Creating a compelling offer is not easy. But with a proven framework, the process becomes much simpler.
In this post, I’ll share strategies premium brands use to create irresistible offers.
Here’s what you will learn:
- The foundation of every irresistible offer
- Why “value” itself doesn’t sell and what to focus on instead
- Three types of product benefits every offer should have
The Secret Ingredient in Every Irresistible Offer
The general purpose of an offer is to communicate unique product benefits to an audience. If you’ve ever pitched your product or service, you have made an offer.
Building an offer that converts on the first try isn’t easy. But there’s a secret ingredient at the heart of compelling offers that makes them unique.
This secret ingredient is the brand promise.
A brand promise summarizes why a business exists and how it helps people. In other words, it’s a statement that explains how the brand makes a difference in the world.
Your brand promise could be as simple as helping people save more money in less time. Or, it could be inspirational, like the one from Toms Shoes.
Taken from their website: “As the Original One for One Company, we’ve always been in business to improve lives.”
This statement is a commitment the Toms brand makes to the target market. The message stresses their desire to make the world a better place.
It’s a summary of why they exist.
But notice that the Toms brand promise does not mention shoes. Instead, shoes serve as the tool they use to make the world a better place. And to make a profit, of course.
Brands that link offers to their promise create more compelling reasons to buy. Consumers want to buy from purpose-driven brands. So connecting benefit claims to your promise make it naturally more effective.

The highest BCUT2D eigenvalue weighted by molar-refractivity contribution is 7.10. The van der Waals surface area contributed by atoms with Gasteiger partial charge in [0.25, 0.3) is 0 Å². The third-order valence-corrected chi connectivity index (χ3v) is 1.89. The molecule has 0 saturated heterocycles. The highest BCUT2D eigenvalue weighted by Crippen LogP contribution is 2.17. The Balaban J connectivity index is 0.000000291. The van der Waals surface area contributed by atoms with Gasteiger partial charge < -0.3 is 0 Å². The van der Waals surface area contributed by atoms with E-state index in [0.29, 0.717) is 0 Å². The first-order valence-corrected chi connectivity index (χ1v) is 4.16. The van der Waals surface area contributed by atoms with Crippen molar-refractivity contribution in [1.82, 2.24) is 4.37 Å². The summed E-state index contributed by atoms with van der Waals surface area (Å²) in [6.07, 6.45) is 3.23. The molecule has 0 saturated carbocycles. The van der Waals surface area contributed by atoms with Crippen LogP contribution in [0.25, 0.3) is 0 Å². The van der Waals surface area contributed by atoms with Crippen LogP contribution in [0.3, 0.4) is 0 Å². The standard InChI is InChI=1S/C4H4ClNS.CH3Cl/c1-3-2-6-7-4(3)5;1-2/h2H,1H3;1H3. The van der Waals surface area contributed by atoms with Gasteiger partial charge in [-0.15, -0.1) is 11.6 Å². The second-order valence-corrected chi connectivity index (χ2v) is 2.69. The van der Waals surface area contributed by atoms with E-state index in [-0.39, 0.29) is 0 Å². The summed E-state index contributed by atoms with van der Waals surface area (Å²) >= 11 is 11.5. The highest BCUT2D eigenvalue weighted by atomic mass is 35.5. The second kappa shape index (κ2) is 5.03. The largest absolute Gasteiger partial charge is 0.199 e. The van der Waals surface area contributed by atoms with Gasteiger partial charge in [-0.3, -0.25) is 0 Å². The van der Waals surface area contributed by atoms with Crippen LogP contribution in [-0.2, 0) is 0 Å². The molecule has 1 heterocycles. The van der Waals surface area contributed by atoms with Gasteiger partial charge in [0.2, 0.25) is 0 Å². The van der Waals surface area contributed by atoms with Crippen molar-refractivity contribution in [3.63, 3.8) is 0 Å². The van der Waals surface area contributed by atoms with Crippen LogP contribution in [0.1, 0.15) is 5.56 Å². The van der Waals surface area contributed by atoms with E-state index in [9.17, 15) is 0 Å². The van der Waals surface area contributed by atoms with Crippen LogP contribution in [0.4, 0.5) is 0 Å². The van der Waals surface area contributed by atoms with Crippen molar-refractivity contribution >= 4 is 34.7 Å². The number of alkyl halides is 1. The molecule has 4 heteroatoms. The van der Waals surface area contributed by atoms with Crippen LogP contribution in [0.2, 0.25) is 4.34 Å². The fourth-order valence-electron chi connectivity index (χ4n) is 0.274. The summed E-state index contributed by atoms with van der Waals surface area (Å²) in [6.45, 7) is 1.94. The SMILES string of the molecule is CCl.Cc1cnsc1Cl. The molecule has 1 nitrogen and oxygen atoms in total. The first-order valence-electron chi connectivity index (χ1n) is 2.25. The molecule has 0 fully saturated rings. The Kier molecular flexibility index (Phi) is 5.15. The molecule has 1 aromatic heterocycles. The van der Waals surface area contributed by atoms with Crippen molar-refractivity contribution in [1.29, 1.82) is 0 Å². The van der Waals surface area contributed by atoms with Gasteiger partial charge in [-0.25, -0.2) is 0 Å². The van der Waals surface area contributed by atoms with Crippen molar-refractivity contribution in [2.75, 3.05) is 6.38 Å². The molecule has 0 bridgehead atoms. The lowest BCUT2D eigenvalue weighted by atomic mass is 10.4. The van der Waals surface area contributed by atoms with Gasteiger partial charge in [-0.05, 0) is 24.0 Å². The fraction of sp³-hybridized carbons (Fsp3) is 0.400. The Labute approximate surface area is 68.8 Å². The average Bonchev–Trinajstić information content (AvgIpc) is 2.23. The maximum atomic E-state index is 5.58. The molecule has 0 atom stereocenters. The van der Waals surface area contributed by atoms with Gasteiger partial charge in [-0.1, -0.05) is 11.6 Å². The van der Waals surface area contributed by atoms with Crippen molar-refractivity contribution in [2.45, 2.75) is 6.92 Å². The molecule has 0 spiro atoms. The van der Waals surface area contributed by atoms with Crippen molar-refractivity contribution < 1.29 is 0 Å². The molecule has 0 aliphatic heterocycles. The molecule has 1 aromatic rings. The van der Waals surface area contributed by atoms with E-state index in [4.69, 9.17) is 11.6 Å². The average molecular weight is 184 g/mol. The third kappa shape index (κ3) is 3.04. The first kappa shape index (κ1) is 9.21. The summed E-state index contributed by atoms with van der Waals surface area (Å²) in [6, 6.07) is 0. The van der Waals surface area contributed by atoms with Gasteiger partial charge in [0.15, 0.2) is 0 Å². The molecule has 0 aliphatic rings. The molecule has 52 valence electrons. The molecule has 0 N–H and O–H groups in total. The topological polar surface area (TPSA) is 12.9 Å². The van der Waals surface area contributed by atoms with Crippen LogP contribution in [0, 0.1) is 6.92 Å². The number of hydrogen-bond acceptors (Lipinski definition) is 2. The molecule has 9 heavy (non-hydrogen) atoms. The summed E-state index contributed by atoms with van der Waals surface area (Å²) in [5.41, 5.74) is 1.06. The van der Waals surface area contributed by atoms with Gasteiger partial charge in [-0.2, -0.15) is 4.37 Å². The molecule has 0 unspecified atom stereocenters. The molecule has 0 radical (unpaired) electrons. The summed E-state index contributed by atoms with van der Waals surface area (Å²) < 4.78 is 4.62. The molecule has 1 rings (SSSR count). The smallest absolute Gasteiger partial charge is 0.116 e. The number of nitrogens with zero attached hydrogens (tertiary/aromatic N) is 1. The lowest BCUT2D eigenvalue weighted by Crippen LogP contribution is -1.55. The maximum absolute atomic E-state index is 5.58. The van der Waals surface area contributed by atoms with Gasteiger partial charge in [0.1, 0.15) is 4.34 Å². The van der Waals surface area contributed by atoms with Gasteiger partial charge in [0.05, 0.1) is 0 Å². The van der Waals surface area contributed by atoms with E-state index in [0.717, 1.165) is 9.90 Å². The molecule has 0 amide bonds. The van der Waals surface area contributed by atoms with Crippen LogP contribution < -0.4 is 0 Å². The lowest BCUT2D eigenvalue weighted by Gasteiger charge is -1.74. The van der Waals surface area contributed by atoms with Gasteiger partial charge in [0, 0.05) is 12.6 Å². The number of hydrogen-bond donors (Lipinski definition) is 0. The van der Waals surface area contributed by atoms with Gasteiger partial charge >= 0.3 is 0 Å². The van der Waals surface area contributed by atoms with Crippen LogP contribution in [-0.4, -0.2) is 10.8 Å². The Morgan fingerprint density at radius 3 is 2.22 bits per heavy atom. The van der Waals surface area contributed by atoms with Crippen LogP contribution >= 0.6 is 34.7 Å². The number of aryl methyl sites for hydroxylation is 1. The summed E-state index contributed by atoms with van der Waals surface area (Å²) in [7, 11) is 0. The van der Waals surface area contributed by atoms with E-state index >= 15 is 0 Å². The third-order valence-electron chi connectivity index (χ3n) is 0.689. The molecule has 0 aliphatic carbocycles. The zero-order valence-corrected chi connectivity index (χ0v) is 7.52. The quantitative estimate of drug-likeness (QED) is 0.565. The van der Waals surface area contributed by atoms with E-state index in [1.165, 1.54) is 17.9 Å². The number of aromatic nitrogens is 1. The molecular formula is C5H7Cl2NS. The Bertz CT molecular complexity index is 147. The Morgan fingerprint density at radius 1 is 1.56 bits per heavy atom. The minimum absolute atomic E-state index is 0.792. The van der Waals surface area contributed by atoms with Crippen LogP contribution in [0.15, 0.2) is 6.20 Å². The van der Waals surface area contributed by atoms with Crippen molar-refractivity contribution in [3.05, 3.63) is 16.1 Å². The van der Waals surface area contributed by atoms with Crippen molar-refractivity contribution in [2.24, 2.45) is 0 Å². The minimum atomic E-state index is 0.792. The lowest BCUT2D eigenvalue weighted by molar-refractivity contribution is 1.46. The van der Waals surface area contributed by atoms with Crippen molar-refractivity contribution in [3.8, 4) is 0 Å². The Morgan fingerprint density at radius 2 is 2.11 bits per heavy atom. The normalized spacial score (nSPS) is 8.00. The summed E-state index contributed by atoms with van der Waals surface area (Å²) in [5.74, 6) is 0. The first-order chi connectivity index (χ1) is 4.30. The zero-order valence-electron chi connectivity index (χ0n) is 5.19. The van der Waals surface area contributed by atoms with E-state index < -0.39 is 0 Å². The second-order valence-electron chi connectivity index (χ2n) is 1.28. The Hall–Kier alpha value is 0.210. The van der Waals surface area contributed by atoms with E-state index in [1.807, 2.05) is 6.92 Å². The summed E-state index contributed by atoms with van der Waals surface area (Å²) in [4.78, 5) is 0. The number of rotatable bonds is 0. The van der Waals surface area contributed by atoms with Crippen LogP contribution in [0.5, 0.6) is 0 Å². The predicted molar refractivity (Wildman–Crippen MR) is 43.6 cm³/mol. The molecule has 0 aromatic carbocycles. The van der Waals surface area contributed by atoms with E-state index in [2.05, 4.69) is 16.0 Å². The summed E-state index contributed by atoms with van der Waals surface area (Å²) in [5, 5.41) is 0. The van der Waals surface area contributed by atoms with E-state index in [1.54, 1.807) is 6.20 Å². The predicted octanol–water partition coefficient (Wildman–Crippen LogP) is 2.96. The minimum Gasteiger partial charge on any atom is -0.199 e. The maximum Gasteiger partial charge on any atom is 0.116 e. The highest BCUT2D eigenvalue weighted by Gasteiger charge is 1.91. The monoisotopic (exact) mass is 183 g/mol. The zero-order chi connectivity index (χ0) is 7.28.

It’s like selling, without selling.
What Is a Product Offer?
Perhaps the more recognized definition of an offer is the product offer. This offer states the benefits customers will receive from a product or service.
Product offers apply to a specific target segment or have a unique purpose. For example, a Christmas promotion that includes a 30% discount is an example of a product offer.
As we’ll soon learn, the product benefits communicated in your offers impact the price you can charge. But to set premium prices and increase profit, you must know the truth about value.
The Value Myth
Every business owner knows the value they provide through their product or service. But most people in your audience won’t always see it—or care.
There are three primary reasons for this disconnect between the business and customers.
The first is simple. People see and hear an overwhelming number of marketing messages every day. As a result, they can’t differentiate your business from competitors.
The second reason people don’t see your value is that “value” itself is subjective. Two people can value the same product or service, but for different reasons.
Finally, the business could be targeting the wrong market. Selling to the wrong audience is draining and will leave you wondering if you offer any value at all.
For example, several online tools are available that make it easy for anyone to build a website. So, there is a group of people who think it’s unnecessary to hire a designer. Yet, others value web designers and use them all the time.
You must focus on the right target market and avoid the wrong ones. Look for people you can help—and want it.
Build This and They Will Come
A better way to develop your offer is to base it on perceived value. What people believe about a product creates its worth, not the other way around.
To create higher perceived value, you must know your target audience. Understanding their feelings, thoughts, and priorities provides insight into their decision-making process.
Find out what they like about the other products and services they buy. The goal is to discover buying triggers. Then, you can leverage these triggers to create a more intriguing offer.
Product Benefits: The Premium Brand Trifecta
Many businesses try to sell the same product benefits. For example, they make statements such as “we offer great service” and “take care of our customers”. But these aren’t going to motivate anyone to buy your product.
Premium brands use benefit claims that resonate on many levels. This strategy helps them generate more interest and enables them to charge more.
We’ll explore each type in this section.
Product Benefits: Functional
The first category is functional benefits. Functional product benefits refer to its primary use or result.
For example, a web designer makes websites. If you need a website, hire a website designer.